From Topic Boundaries to Omission: New
Research on Interpretation
The complexity of the presentation is indicated by the arrows that point to and from the concepts of positive and negative, to and from the reactions (either positive or negative), and to and from each story. This presentation is not a straightforward recounting of cause and effect nor of chronological events nor of a logical process. Rather, the presenter intertwines the ideas of positive and negative thoughts with their causes and with each person’s approach to the thoughts and the causes. Throughout the presentation, she includes stories to expand on the interconnections of all these ideas. (One fascinating study would be to analyze the discourse strategies used by the interpreters and transliterators to reflect this interconnected weaving of ideas.)
From this map, we prepared a sequential map of the source text (p. 36, Steps 2 and 3) in the discourse mapping process. Then, we began a listing of the salient linguistic and prosodic strategies and features of the English in the source text. This list provided some initial direction for our analysis of the target texts. For this chapter, we narrowed the analysis to the strategies and features used to indicate major topic boundaries, which are discussed in the section titled “Data Choice and Approach to Analysis” section.
a n a l y s i s o f t a r g e t t e x t sAfter completing the analysis of the source text, we identified the sections of each interpretation and transliteration that corresponded dynamically with the source; in other words, we identified where the interpreter did or did not indicate the major topic boundaries that we had identified in the source text. We analyzed for similar discourse function—not for similar discourse feature. As with any text comprehension exercise, we do not claim that the boundaries we identified are the only, or the “right,” boundaries. Rather, they are boundaries that we identified as places where we understood a shift to occur in the source and where we predicted some type of boundary marking in the targets.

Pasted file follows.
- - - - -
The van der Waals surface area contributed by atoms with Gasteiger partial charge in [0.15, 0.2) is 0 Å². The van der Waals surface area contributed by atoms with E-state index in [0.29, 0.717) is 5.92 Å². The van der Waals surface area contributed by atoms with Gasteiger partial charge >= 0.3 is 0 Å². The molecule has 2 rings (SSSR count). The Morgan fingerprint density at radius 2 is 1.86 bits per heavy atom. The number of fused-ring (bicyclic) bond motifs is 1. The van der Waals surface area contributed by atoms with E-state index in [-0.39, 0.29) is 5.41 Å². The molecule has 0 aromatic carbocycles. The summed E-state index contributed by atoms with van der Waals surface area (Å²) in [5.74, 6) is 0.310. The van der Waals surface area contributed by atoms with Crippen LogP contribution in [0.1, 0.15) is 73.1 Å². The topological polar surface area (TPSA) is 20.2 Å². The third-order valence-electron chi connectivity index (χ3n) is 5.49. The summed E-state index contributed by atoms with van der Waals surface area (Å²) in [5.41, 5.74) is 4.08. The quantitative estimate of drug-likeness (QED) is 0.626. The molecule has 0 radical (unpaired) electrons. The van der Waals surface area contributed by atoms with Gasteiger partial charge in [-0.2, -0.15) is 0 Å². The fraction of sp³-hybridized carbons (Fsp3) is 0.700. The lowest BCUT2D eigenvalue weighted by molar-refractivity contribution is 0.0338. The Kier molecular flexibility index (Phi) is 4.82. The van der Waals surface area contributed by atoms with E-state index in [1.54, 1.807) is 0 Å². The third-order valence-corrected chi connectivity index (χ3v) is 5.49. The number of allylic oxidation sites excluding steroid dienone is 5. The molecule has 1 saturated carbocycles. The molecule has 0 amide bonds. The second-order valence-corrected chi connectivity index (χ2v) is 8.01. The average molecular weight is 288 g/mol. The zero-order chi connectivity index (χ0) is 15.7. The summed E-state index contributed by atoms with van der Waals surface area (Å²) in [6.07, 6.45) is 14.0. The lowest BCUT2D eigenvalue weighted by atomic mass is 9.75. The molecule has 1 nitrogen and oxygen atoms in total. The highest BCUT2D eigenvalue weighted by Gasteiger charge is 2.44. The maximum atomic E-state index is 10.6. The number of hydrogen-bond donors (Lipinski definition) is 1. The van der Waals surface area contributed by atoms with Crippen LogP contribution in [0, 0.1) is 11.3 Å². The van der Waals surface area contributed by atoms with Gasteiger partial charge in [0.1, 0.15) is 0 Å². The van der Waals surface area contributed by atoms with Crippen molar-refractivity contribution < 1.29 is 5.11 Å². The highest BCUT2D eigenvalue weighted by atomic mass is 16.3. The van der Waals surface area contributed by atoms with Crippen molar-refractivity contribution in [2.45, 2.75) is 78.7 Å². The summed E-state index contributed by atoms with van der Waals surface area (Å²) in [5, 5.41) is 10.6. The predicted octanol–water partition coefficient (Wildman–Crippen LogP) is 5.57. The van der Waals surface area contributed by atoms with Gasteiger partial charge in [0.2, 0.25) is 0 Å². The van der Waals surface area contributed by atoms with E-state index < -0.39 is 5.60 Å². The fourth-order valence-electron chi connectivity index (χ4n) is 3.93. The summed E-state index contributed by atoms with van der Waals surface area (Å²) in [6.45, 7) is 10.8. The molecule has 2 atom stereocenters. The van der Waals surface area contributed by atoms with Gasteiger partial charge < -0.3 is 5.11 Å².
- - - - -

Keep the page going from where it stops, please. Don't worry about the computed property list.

We noted whether each interpreter and transliterator produced major boundary markings at these predicted places and, if so, which discourse strategies and features they used. We also noted whether and where they used these same strategies in places that we had not identified. We further analyzed whether these additional strategies were used at other possible boundaries or were used for other purposes.
From this groundwork, we compared the three target interpretations for inter-interpreter similarities and differences, and we compared the three target transliterations for the same purpose. We also compared the interpretation and the transliteration of each person to see the similarities and differences that occurred. In the next section, we report the specific information from the analysis. The implications of these comparisons are presented in the final section of this chapter.
In this section, we describe the findings for the target texts produced by each interpreter (1, 2, and 3), first, from the interpretation produced and, then, from the transliteration produced.
2. Prosodic features were implied in this process; we have made it a much more explicit step in this research..